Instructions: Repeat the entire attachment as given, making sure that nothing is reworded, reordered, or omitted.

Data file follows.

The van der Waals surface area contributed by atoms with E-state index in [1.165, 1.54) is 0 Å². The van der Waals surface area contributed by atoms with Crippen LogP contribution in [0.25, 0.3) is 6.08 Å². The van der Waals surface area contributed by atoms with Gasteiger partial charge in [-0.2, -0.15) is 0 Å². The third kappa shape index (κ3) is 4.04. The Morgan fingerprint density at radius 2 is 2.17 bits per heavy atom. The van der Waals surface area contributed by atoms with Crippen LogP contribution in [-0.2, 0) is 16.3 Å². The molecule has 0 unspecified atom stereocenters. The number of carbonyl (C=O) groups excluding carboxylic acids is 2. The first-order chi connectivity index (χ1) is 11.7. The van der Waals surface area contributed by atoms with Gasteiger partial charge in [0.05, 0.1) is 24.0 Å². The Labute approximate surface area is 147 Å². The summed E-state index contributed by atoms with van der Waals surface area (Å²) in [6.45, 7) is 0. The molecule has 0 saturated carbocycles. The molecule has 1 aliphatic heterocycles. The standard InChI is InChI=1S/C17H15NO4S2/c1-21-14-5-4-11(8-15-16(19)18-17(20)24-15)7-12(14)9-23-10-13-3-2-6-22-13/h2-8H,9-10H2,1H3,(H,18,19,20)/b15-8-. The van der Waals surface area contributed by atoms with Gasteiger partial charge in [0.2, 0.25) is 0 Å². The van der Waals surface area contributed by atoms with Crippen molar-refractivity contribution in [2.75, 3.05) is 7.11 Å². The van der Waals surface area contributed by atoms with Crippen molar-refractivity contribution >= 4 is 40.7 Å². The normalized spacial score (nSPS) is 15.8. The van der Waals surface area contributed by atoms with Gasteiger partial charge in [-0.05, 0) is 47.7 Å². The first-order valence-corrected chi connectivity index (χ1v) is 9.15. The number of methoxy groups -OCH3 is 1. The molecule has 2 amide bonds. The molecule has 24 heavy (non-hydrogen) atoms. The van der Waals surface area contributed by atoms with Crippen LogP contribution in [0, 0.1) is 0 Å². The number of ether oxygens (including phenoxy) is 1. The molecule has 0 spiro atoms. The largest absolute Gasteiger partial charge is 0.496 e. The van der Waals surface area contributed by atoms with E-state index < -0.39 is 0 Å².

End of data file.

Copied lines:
The van der Waals surface area contributed by atoms with E-state index in [1.165, 1.54) is 0 Å². The van der Waals surface area contributed by atoms with Crippen LogP contribution in [0.25, 0.3) is 6.08 Å². The van der Waals surface area contributed by atoms with Gasteiger partial charge in [-0.2, -0.15) is 0 Å². The third kappa shape index (κ3) is 4.04. The Morgan fingerprint density at radius 2 is 2.17 bits per heavy atom. The van der Waals surface area contributed by atoms with Crippen LogP contribution in [-0.2, 0) is 16.3 Å². The molecule has 0 unspecified atom stereocenters. The number of carbonyl (C=O) groups excluding carboxylic acids is 2. The first-order chi connectivity index (χ1) is 11.7. The van der Waals surface area contributed by atoms with Gasteiger partial charge in [0.05, 0.1) is 24.0 Å². The Labute approximate surface area is 147 Å². The summed E-state index contributed by atoms with van der Waals surface area (Å²) in [6.45, 7) is 0. The molecule has 0 saturated carbocycles. The molecule has 1 aliphatic heterocycles. The standard InChI is InChI=1S/C17H15NO4S2/c1-21-14-5-4-11(8-15-16(19)18-17(20)24-15)7-12(14)9-23-10-13-3-2-6-22-13/h2-8H,9-10H2,1H3,(H,18,19,20)/b15-8-. The van der Waals surface area contributed by atoms with Gasteiger partial charge in [0.2, 0.25) is 0 Å². The van der Waals surface area contributed by atoms with Crippen molar-refractivity contribution in [2.75, 3.05) is 7.11 Å². The van der Waals surface area contributed by atoms with Crippen molar-refractivity contribution >= 4 is 40.7 Å². The normalized spacial score (nSPS) is 15.8. The van der Waals surface area contributed by atoms with Gasteiger partial charge in [-0.05, 0) is 47.7 Å². The first-order valence-corrected chi connectivity index (χ1v) is 9.15. The number of methoxy groups -OCH3 is 1. The molecule has 2 amide bonds. The molecule has 24 heavy (non-hydrogen) atoms. The van der Waals surface area contributed by atoms with Crippen LogP contribution in [0, 0.1) is 0 Å². The number of ether oxygens (including phenoxy) is 1. The molecule has 0 spiro atoms. The largest absolute Gasteiger partial charge is 0.496 e. The van der Waals surface area contributed by atoms with E-state index < -0.39 is 0 Å².